The intrauterine device (IUD) is a widely accepted long-acting reversible contraception. Due to its high efficacy, good safety profile, low cost, and overall tolerance this form of contraception has become quite popular throughout the years. Multiple kinds of intrauterine devices are now available, both hormonal and non-hormonal forms. Over the last several years, IUD use has been expanded to its placement in the postabortion or immediate postpartum period. The use of intrauterine devices has extended to other gynecological conditions beyond contraception with the presence of hormones in newer forms of IUDs. IUDs are a highly effective form of contraception due to several mechanisms of actions. Other non-contraceptive benefits of hormonal IUDs include its use in heavy menstrual bleeding, dysmenorrhea, adenomyosis, endometriosis, endometrial hyperplasia, and early stages of endometrial cancer in young patients. Most of the side effects associated with IUDs are minor, which include abnormal uterine bleeding and pain. Complications with placement of intrauterine devices include uterine perforation, expulsion, malposition in the uterus, and migration of IUD into the abdominal cavity and viscera. Although intrauterine devices pose some side effects and risks, the efficacy of this form of contraception is comparable to surgical sterilization. IUDs are fairly easy to place making the intrauterine device an excellent form of long acting reversible contraception.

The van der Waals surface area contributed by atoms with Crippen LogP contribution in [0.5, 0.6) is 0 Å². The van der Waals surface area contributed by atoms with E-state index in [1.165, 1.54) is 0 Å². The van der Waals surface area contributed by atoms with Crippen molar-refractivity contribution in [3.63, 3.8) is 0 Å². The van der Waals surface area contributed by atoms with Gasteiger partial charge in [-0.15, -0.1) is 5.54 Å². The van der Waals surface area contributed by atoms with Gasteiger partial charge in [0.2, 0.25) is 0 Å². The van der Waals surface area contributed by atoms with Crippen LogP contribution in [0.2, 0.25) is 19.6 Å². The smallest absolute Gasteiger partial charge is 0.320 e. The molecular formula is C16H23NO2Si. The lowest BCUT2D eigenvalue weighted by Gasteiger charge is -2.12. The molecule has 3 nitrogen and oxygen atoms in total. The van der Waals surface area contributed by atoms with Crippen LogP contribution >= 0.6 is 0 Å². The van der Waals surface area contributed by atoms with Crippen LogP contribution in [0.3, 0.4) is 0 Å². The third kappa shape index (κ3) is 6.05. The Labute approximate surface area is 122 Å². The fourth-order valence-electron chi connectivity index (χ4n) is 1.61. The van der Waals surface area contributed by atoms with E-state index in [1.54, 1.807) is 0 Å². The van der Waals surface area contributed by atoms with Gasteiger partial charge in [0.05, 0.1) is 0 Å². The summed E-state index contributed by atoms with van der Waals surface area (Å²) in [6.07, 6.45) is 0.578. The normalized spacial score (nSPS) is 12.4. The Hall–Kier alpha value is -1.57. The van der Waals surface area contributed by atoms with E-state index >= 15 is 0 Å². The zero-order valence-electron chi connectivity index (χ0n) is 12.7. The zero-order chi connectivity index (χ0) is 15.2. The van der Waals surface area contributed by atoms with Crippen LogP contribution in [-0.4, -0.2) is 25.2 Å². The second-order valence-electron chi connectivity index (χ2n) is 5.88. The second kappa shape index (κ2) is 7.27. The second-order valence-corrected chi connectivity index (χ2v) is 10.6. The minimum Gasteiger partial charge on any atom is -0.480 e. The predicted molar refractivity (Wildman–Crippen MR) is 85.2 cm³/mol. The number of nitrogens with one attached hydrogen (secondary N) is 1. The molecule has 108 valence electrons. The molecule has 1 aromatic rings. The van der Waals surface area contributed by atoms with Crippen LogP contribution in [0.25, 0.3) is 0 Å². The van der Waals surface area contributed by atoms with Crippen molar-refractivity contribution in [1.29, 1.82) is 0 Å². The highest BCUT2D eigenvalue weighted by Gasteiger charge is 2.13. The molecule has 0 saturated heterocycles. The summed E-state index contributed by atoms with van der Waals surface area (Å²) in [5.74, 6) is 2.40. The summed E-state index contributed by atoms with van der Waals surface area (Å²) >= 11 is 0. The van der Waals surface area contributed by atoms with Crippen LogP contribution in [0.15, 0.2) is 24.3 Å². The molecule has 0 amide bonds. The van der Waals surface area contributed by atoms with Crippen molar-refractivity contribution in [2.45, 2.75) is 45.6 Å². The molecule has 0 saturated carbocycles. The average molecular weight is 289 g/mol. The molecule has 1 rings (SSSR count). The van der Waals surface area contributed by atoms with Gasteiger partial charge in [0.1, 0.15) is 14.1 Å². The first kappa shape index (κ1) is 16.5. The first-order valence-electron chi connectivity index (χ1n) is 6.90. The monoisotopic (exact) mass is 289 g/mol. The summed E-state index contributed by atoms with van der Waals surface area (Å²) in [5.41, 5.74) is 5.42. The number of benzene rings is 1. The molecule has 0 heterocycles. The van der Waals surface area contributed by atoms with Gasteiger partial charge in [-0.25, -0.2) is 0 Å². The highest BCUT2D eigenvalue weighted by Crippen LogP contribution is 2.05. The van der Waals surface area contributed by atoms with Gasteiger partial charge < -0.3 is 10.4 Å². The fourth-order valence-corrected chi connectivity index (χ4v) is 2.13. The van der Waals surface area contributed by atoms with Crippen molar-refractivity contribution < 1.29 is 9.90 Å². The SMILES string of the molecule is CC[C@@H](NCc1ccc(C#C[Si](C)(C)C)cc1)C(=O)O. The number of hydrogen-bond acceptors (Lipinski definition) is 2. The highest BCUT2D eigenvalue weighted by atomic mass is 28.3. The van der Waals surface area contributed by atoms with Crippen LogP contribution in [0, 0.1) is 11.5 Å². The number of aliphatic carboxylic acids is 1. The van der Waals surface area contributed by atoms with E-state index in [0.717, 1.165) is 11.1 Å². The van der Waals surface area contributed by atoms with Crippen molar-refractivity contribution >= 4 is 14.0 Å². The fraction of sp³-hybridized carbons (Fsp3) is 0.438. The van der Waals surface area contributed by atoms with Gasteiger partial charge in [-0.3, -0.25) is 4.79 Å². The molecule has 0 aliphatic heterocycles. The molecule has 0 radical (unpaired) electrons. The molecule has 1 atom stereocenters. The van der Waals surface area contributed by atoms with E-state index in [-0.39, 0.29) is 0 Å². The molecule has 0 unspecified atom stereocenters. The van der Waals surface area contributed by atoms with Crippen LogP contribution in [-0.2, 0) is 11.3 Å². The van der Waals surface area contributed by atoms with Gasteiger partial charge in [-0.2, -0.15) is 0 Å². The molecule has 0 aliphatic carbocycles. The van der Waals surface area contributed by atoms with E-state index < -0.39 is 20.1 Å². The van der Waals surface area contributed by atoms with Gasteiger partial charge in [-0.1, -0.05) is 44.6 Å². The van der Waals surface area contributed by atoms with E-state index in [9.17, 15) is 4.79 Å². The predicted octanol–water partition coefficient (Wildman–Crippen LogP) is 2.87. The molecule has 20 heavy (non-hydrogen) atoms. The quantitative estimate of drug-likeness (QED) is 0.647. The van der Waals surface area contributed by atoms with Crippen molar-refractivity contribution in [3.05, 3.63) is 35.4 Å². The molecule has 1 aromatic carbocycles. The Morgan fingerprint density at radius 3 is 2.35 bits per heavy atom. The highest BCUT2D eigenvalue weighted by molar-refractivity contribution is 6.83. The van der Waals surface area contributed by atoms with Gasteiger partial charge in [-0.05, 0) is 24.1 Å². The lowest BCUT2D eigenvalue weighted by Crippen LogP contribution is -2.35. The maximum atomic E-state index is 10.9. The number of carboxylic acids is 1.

|Original language||English (US)|
|Title of host publication||Advances in Medicine and Biology|
|Publisher||Nova Science Publishers, Inc.|
|Number of pages||23|
|State||Published - Jan 1 2017|
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